[perl-python] 20050124 classes & objects

Discussion in 'Perl Misc' started by Xah Lee, Jan 24, 2005.

  1. Xah Lee

    Xah Lee Guest

    © # -*- coding: utf-8 -*-
    © # Python
    ©
    © # in Python, one can define a boxed set
    © # of data and functions, which are
    © # traditionally known as "class".
    ©
    © # in the following, we define a set of data
    © # and functions as a class, and name it xxx
    © class xxx:
    © "a class extempore! (^_^)"
    © i=1 # i'm a piece of data
    © def okaydokey(self): return "okaydokey"
    © def square(self,a): return a**a
    ©
    © # in the following,
    © # we create an object, of the class xxx.
    © # also known as "instantiate a class".
    © x = xxx()
    ©
    © # data or functions defined in a class
    © # are called the class's attributes or
    © # methods.
    © # to use them, append a dot and
    © # their name after the object's name.
    © print 'value of attribute i is:', x.i
    © print "3 squared is:", x.square(3)
    © print "okaydokey called:", x.okaydokey()
    ©
    © # in the definition of function inside a
    © # class, the first parameter "self" is
    © # necessary. (you'll know why when you need to)
    ©
    © # the first line in the class definition
    © # is the class's documentation. It can
    © # be accessed thru the __doc__
    © # attribute.
    © print "xxx's doc string is:", x.__doc__
    ©
    © # one can change data inside the class
    © x.i = 400
    ©
    © # one can also add new data to the class
    © x.j=4
    © print x.j
    ©
    © # or even override a method
    © x.square = 333
    © # (the following line will no longer work)
    © # print "3 squared is:", x.square(3)
    ©
    © # in Python, one must be careful not to
    © # overwrite data or methods defined in a
    © # class.

    ----------------------

    for a obfuscated treatment with a few
    extra info, see
    http://python.org/doc/2.3.4/tut/node11.html

    in Python terminal, type help() then
    topic CLASSES to read about existing
    datatypes as classes, and classes in
    Python

    try to write a class with one data of
    integer and two functions, one
    increases it by 1, one decreases it by
    1. note: inside a class definition,
    to refer to data inside itself use
    self. e.g. self.i

    ------------------------------------------
    Perl does not support classes or
    objects in the so-called "Object
    Oriented" programing. However, a
    complete set of emulations of OO
    style of programing have been done,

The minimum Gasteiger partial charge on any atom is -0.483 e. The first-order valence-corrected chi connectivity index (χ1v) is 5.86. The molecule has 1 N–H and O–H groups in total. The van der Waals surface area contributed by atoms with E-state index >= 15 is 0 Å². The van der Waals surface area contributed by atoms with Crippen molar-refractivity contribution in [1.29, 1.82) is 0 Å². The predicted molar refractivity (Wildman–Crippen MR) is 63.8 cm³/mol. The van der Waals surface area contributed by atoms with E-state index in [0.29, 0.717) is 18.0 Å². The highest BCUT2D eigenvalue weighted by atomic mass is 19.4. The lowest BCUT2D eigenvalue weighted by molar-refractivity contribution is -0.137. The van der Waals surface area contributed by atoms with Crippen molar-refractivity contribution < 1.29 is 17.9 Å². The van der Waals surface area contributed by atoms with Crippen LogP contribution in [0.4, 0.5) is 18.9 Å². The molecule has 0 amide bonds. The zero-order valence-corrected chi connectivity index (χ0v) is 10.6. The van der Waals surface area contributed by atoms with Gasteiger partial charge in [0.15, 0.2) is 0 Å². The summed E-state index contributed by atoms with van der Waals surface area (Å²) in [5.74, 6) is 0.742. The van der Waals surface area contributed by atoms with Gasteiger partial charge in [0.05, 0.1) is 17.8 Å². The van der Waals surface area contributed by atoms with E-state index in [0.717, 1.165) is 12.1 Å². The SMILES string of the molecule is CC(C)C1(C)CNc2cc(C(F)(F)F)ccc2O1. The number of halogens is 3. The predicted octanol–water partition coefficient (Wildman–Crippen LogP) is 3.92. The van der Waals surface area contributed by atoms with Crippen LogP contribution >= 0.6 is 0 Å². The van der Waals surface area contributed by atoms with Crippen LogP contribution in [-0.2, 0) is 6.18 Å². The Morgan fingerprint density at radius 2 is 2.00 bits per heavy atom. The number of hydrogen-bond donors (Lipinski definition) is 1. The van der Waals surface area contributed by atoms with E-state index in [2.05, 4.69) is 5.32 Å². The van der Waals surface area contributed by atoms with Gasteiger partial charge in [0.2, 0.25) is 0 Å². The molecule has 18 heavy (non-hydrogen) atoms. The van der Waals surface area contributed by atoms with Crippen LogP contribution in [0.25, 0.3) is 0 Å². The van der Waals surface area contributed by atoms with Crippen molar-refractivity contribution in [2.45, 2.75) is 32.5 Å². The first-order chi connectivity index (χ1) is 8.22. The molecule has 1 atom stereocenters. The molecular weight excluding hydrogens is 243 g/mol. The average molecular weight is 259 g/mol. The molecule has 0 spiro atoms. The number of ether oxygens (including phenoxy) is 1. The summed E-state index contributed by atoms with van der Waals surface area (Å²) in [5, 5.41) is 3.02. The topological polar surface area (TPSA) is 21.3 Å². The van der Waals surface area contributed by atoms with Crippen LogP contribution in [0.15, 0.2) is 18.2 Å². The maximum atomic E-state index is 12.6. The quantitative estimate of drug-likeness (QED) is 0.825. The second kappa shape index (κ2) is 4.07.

resulting in modules and books and
    many documentations and tutorials.

    here is a quote from
    perldoc perlobj

    First you need to understand what
    references are in Perl. See perlref for
    that. Second, if you still find the
    following reference work too
    complicated, a tutorial on
    object-oriented programming in Perl can
    be found in perltoot and perltooc.

    it goes on and sayz:

    If you're still with us, then here are
    three very simple definitions that you
    should find reassuring.

    1. An object is simply a reference
    that happens to know which class
    it belongs to.

    2. A class is simply a package that
    happens to provide methods to deal
    with object references.

    3. A method is simply a subroutine
    that expects an object reference
    (or a package name, for class
    methods) as the first argument.

    Good luck.


    Note: this post is from the Perl-Python a-day mailing list at
    http://groups.yahoo.com/group/perl-python/
    to subscribe, send an email to perl-python-subscribe @ yahoogroups.com
    if you are reading it on a web page, program examples may not run
    because html conversion often breaks the code.
    Xah

    http://xahlee.org/PageTwo_dir/more.html
    Xah Lee, Jan 24, 2005
    #1
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  2. Xah Lee wrote:

    > Perl does not support classes or
    > objects in the so-called "Object
    > Oriented" programing.


    Boy, the ignorance never stops, does it?

    > However, a
    > complete set of emulations of OO
    > style of programing have been done,
    > resulting in modules and books and
    > many documentations and tutorials.
    >


    It doesn't have OO, but it emulates in software!
    Better go with python, which has hardware OO. :)
    --
    Christopher Mattern

    "Which one you figure tracked us?"
    "The ugly one, sir."
    "...Could you be more specific?"
    Chris Mattern, Jan 24, 2005
    #2
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  3. Chris Mattern wrote:

    >
    > It doesn't have OO, but it emulates in software!
    > Better go with python, which has hardware OO. :)


    Chris don't feed the troll
    Gian Mario Tagliaretti, Jan 24, 2005
    #3
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